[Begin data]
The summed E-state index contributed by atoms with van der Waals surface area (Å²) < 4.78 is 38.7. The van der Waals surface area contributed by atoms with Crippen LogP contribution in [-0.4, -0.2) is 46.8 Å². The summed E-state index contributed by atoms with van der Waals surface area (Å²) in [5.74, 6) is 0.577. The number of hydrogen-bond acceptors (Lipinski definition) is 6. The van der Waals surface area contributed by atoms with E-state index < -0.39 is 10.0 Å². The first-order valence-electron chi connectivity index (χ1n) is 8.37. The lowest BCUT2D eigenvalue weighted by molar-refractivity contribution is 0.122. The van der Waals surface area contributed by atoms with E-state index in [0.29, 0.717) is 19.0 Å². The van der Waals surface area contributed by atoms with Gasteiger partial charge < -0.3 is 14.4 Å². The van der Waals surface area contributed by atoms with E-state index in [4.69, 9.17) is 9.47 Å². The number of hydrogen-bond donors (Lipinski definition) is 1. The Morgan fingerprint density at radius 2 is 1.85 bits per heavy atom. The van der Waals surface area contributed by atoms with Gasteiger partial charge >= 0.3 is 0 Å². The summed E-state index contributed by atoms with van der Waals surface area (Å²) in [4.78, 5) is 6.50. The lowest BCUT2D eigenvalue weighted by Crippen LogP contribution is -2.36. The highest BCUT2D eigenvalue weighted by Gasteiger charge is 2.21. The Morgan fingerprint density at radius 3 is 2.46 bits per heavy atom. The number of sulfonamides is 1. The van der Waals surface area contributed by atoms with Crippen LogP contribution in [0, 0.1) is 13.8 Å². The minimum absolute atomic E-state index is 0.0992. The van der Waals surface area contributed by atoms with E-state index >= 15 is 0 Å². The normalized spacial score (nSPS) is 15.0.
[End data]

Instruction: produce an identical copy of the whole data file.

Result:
The summed E-state index contributed by atoms with van der Waals surface area (Å²) < 4.78 is 38.7. The van der Waals surface area contributed by atoms with Crippen LogP contribution in [-0.4, -0.2) is 46.8 Å². The summed E-state index contributed by atoms with van der Waals surface area (Å²) in [5.74, 6) is 0.577. The number of hydrogen-bond acceptors (Lipinski definition) is 6. The van der Waals surface area contributed by atoms with E-state index < -0.39 is 10.0 Å². The first-order valence-electron chi connectivity index (χ1n) is 8.37. The lowest BCUT2D eigenvalue weighted by molar-refractivity contribution is 0.122. The van der Waals surface area contributed by atoms with E-state index in [0.29, 0.717) is 19.0 Å². The van der Waals surface area contributed by atoms with Gasteiger partial charge < -0.3 is 14.4 Å². The van der Waals surface area contributed by atoms with E-state index in [4.69, 9.17) is 9.47 Å². The number of hydrogen-bond donors (Lipinski definition) is 1. The Morgan fingerprint density at radius 2 is 1.85 bits per heavy atom. The van der Waals surface area contributed by atoms with Gasteiger partial charge >= 0.3 is 0 Å². The summed E-state index contributed by atoms with van der Waals surface area (Å²) in [4.78, 5) is 6.50. The lowest BCUT2D eigenvalue weighted by Crippen LogP contribution is -2.36. The highest BCUT2D eigenvalue weighted by Gasteiger charge is 2.21. The Morgan fingerprint density at radius 3 is 2.46 bits per heavy atom. The number of sulfonamides is 1. The van der Waals surface area contributed by atoms with Crippen LogP contribution in [0, 0.1) is 13.8 Å². The minimum absolute atomic E-state index is 0.0992. The van der Waals surface area contributed by atoms with E-state index >= 15 is 0 Å². The normalized spacial score (nSPS) is 15.0.